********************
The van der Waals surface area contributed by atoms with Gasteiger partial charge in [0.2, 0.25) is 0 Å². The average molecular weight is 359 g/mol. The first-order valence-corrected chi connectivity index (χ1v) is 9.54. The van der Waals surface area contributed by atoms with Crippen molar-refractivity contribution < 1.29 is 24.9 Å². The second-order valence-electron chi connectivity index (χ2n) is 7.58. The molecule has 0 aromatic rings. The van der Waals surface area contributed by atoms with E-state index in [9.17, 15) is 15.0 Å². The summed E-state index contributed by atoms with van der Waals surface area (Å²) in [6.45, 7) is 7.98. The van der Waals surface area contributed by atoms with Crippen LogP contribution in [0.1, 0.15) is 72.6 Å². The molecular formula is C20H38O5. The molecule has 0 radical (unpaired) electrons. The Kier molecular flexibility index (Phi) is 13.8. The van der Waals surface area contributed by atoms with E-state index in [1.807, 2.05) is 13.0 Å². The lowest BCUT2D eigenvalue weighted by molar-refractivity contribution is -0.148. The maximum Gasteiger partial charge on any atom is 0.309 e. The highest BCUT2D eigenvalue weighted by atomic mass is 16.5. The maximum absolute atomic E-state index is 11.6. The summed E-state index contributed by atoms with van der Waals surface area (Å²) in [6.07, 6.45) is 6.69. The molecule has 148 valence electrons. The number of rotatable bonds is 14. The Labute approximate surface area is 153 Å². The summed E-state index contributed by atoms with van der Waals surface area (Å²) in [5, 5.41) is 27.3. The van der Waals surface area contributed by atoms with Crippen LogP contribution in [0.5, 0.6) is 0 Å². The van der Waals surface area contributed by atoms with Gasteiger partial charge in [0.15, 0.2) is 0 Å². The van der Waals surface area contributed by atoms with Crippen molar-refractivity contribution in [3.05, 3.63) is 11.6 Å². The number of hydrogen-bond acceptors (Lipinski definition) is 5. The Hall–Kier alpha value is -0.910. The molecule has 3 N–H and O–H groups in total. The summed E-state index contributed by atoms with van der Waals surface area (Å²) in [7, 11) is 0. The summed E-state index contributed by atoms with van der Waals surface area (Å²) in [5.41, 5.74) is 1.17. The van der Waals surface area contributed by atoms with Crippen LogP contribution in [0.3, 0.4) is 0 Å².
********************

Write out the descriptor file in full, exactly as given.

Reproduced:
The van der Waals surface area contributed by atoms with Gasteiger partial charge in [0.2, 0.25) is 0 Å². The average molecular weight is 359 g/mol. The first-order valence-corrected chi connectivity index (χ1v) is 9.54. The van der Waals surface area contributed by atoms with Crippen molar-refractivity contribution < 1.29 is 24.9 Å². The second-order valence-electron chi connectivity index (χ2n) is 7.58. The molecule has 0 aromatic rings. The van der Waals surface area contributed by atoms with E-state index in [9.17, 15) is 15.0 Å². The summed E-state index contributed by atoms with van der Waals surface area (Å²) in [6.45, 7) is 7.98. The van der Waals surface area contributed by atoms with Crippen LogP contribution in [0.1, 0.15) is 72.6 Å². The molecular formula is C20H38O5. The molecule has 0 radical (unpaired) electrons. The Kier molecular flexibility index (Phi) is 13.8. The van der Waals surface area contributed by atoms with E-state index in [1.807, 2.05) is 13.0 Å². The lowest BCUT2D eigenvalue weighted by molar-refractivity contribution is -0.148. The maximum Gasteiger partial charge on any atom is 0.309 e. The highest BCUT2D eigenvalue weighted by atomic mass is 16.5. The maximum absolute atomic E-state index is 11.6. The summed E-state index contributed by atoms with van der Waals surface area (Å²) in [6.07, 6.45) is 6.69. The molecule has 148 valence electrons. The number of rotatable bonds is 14. The Labute approximate surface area is 153 Å². The summed E-state index contributed by atoms with van der Waals surface area (Å²) in [5, 5.41) is 27.3. The van der Waals surface area contributed by atoms with Crippen LogP contribution in [0.5, 0.6) is 0 Å². The van der Waals surface area contributed by atoms with Gasteiger partial charge in [0.15, 0.2) is 0 Å². The van der Waals surface area contributed by atoms with Crippen molar-refractivity contribution in [3.05, 3.63) is 11.6 Å². The number of hydrogen-bond acceptors (Lipinski definition) is 5. The Hall–Kier alpha value is -0.910. The molecule has 3 N–H and O–H groups in total. The summed E-state index contributed by atoms with van der Waals surface area (Å²) in [7, 11) is 0. The summed E-state index contributed by atoms with van der Waals surface area (Å²) in [5.41, 5.74) is 1.17. The van der Waals surface area contributed by atoms with Crippen LogP contribution in [0.3, 0.4) is 0 Å².